Some of these leave you with years of monthly payments for magazines. Know your rights and beware the emotional appeals of starving college students and others.
This is the practice of getting your personal information under false pretenses. They often sell your information to people who may use it to get credit in your name, steal your assets, or sue you. Similar to pretexting is phishing (you are asked to click on a link embedded in an official-looking email, and verify your information) and pharming (you are re-directed from a legitimate web site to a different and illegitimate site). The information gleaned can be used to commit identity theft.
More scams currently going around as well as how to recognize and avoid them can be found at consumer fraud guides.
The United States Postal Inspection Service web site has various educational videos that are designed consumer awareness of fraudulent activities. These videos are free to view online or to download:
Link United States Postal Inspection Service site Videos
Stop fraud by reporting it. Only one-third of people who are victims of scam artists report them to police. Report these criminals so they can't take advantage of you or someone else in the future.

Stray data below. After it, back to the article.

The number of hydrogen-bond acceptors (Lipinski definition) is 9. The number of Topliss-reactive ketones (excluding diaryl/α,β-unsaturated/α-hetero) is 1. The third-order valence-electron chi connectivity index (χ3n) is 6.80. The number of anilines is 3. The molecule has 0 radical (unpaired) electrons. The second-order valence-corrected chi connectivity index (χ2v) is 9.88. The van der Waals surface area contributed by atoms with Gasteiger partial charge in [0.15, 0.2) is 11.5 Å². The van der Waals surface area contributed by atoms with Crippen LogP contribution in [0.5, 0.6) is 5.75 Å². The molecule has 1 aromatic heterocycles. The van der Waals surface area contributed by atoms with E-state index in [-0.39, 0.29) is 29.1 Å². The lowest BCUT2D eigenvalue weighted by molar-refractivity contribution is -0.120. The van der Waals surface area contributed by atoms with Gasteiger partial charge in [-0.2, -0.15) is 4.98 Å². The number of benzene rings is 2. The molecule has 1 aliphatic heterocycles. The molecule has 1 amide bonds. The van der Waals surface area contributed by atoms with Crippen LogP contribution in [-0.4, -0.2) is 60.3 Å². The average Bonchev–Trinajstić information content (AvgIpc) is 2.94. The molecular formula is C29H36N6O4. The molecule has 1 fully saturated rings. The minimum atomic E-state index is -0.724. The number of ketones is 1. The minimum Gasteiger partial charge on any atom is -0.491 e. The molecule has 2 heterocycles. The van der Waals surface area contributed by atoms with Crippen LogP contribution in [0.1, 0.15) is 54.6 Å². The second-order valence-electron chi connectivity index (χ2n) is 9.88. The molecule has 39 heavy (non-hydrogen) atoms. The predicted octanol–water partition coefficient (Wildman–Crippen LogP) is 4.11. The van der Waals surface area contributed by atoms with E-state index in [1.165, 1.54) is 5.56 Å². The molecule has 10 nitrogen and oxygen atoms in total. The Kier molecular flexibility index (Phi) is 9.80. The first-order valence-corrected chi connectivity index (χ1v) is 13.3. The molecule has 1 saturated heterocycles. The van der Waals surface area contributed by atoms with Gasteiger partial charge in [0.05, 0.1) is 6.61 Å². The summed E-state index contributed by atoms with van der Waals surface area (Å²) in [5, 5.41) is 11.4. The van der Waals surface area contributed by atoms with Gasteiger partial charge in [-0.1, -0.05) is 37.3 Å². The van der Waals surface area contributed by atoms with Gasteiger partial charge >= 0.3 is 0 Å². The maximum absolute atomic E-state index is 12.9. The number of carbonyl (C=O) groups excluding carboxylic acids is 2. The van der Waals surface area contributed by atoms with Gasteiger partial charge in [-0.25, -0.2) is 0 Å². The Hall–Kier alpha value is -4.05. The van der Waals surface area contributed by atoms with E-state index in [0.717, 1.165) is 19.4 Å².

If you have doubts about a business, phone the Better Business Bureau.
- Never pay for products or services ahead of time unless you are sure the company is reputable.
- Read everything in a contract before you sign it. Don't sign anything you feel nervous about or do not understand.
- Don't let anyone pressure you to sign anything or to give an answer right away.
- Beware of overly friendly strangers. Scam artists report that the key to selling a scam is to first become friendly with the victim.
- If a sales person won't give you straight answers, stop the conversation.
- Never give out personal information, such as your social security, bank account, or credit card numbers, over the phone unless you initiated the call and know to whom you're talking.
- If someone tells you to place a "900" call to "win" something of value, think first. You pay for 900 area code calls; the cost can be as high as $10 per minute.
- Be careful of contests, giveaways, sweepstakes, free vacation offers, investment offers, and cures for illness or aging. Many are scams.
Remember: If it sounds too good to be true it probably is.